Modern politicians often make use of this ancient technique to hammer home a point. The repetition can have an emphatic, powerful, confident, effect.
Tony Blair used it in his 'Education, education, education? speech, Julius Caesar used it in 'I came, I saw, I conquered', and Winston Churchill rallied the country with '...We shall fight them on the beaches, we shall fight on the landing grounds, we shall fight in the fields and in the streets, we shall fight in the hills...'
Click to reveal a passage about fox hunting written in a repetitive style:
Why should you use questions in an argumentative or persuasive piece?
Well, because questions help to engage the reader in your text, they make the readers think for themselves.
Look, for instance, at the opening paragraph of the Julie Miles article in Reading Non-fiction texts.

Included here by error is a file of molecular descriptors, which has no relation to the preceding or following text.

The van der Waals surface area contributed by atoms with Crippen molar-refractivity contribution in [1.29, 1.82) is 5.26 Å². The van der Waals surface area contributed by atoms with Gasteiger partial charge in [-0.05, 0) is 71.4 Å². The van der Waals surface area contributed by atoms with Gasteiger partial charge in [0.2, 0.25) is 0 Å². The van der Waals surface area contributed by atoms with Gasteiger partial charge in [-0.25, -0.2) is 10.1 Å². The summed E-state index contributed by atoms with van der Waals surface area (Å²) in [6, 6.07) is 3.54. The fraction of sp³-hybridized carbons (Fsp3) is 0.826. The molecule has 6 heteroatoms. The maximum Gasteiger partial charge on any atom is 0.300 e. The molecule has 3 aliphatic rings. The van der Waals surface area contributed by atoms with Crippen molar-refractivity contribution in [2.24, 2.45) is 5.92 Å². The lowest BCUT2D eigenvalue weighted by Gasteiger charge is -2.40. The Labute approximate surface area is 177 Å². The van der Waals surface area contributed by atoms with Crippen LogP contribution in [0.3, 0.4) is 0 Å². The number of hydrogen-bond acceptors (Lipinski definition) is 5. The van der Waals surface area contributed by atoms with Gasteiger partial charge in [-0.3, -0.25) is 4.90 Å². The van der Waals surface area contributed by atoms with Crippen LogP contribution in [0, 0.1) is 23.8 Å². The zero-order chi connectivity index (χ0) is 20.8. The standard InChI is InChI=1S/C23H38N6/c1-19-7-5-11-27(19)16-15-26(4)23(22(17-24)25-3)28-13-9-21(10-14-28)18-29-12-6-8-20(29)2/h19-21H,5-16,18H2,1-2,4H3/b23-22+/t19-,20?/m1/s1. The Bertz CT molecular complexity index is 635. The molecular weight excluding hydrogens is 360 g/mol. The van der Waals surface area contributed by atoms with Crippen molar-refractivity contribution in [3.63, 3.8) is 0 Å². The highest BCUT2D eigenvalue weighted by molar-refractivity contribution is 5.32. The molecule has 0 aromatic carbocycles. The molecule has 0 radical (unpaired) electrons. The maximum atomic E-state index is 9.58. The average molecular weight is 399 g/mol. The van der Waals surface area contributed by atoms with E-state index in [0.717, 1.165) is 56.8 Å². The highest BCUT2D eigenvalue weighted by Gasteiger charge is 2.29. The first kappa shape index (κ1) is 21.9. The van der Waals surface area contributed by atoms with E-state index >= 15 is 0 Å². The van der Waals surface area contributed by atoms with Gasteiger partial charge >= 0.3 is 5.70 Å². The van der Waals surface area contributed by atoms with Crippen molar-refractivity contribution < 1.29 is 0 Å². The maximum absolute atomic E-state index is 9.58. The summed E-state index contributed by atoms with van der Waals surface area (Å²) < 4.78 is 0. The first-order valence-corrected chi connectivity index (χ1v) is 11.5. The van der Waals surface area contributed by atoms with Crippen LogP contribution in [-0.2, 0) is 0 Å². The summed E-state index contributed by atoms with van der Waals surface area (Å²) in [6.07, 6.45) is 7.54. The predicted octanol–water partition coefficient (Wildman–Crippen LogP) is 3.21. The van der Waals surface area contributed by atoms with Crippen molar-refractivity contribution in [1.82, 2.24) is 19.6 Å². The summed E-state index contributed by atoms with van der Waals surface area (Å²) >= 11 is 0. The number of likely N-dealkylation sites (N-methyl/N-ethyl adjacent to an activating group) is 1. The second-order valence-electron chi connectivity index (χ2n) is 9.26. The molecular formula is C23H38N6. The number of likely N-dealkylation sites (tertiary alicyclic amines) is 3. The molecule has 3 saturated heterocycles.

What is the effect of the questions there?
How does the writer follow them up?
Answering your own questions can also create the sense of you responding to the reader. This shows the examiner you are aware of the audience and are trying to shape and affect its response.
Second person address: Using the pronoun 'you' as if you are speaking directly to the reader.
Using the language of logical arguments: Propositions are opening statements that you are going to develop upon: 'If fox hunting is cruel then so surely is fishing...' Other useful words/phrases include 'but', 'clearly', 'obviously', 'consequently', 'therefore', 'in fact', 'hence', 'the result'.
Emotive language: Try improving on the following by appealing to the emotions of the reader and by using stronger, more charged and descriptive language: 'Imagine yourself as the fox being chased and eventually killed horribly'.